MK founder and ex-communist and ANC executive member to read from explosive anti-Zuma book
A major figure in the anti-apartheid struggle, Ronnie Kasrils, will be in Derry on Thursday, where he will read from his explosive new book, 'A Simple Man', which is an insider's exposÃ© of the recently resigned former South African president, Jacob Zuma's, controversial rise to power.
The long-standing former African National Congress (ANC) and South African Communist Party (SACP) executive member will visit the city as part of the Gasyard Féile 2018.
Mr. Kasrils, a founding member of the MK (uMkhonto we Sizwe), the armed wing of the ANC, was a senior figure in the Nelson Mandela and Thabo Mbeki administrations of the 1990s and 2000s.
He will read from ‘A Simple Man - Kasrils and the Zuma Enigma’, a damning account of the former South African president Jacob Zuma's rise to power and, what he considers its detrimental effect on the ANC government from 2009 onward, in the Gasyard Centre at 7.30 p.m. on Thursday.
An MK commander from its inception in 1961 until 1990, Mr. Kasrils served in government from 1994 through to his resignation as Minister for Intelligence in 2008.
Sinn Féin councillor Kevin Campbell, who is looking forward to the event, said: “I would encourage people to come along on Thursday night to the launch and hear at first hand Ronnie's account of former South African President Jacob Zuma's rise to power and effect on the South African government.
“Ronnie has visited Derry on a number of occasions over the years and it is always fascinating to hear his experiences on how he became a political activist fighting on the side of the oppressed against an apartheid regime that knew no bounds of inhumanity or cruelty.
"Radicalised by the 1960 Sharpeville Massacre, he joined the ANC before becoming a member of the South African Communist Party. He was attracted to the SACP by its analysis of the South African working class and its strong trades union organisation."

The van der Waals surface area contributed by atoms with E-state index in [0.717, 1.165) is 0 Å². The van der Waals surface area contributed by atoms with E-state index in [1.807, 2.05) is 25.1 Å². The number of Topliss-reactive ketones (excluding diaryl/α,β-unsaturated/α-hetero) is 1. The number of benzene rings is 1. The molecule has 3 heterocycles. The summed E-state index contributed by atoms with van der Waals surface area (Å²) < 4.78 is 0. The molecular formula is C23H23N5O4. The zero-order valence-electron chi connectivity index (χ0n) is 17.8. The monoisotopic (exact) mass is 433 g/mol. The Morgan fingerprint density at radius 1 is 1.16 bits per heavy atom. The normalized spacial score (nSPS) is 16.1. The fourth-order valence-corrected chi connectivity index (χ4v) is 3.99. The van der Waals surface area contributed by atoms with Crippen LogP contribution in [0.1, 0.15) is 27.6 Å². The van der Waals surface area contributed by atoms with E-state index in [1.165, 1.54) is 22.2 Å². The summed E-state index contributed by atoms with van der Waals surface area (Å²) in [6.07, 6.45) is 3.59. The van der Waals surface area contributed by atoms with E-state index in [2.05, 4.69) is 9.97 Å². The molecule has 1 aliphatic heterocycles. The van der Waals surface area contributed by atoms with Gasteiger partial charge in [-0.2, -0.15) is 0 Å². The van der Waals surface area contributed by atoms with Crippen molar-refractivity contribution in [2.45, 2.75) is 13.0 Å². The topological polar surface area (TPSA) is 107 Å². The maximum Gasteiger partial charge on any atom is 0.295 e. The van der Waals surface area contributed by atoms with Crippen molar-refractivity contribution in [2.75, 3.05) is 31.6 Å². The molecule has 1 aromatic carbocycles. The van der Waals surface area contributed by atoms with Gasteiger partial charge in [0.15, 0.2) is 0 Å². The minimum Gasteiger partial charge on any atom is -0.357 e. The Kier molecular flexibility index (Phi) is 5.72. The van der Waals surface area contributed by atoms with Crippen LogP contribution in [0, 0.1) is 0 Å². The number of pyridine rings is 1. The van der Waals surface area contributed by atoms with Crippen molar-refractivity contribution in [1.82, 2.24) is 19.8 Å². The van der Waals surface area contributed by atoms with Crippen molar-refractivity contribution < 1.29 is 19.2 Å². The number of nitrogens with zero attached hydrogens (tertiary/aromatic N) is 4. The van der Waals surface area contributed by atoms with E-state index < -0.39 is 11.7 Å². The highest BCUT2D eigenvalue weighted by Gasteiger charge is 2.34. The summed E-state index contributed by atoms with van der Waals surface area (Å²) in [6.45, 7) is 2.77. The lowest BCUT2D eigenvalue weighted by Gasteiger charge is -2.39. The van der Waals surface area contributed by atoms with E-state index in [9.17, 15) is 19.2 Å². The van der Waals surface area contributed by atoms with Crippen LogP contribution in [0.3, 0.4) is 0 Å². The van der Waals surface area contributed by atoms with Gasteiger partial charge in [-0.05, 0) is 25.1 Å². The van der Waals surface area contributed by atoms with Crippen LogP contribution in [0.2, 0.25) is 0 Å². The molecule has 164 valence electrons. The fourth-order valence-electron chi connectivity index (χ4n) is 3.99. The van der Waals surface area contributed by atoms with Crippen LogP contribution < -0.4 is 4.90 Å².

Over the years Mr. Kasrils, now aged 79, fought alongside the likes of Oliver Tambo, Joe Modise and Joe Slovo in the struggle against apartheid in South Africa.
He has visited Derry on a number of occasions due to the ANC's and MK's friendly relations with the republican movement in the city.
This was evident upon the death of the late Sinn Féin leader and former IRA commander Martin McGuinness last year when Edna Molewa, Chair of the ANC National Executive Committee Sub-committee on International Relations, said: “The ANC enjoys longstanding fraternal ties with Sinn Féin and is saddened at the news of the passing of a man who played a key role in the Irish republican movement and the peace process.
“Sinn Féin was a trusted ally of the ANC during apartheid and its leaders stood steadfastly by our movement in support of our struggle for liberation. The ANC has always been humbled by the example set by Sinn Féin in transitioning from the trenches of warfare to the assumption of political leadership."
Admission to Thursday evening's event is free.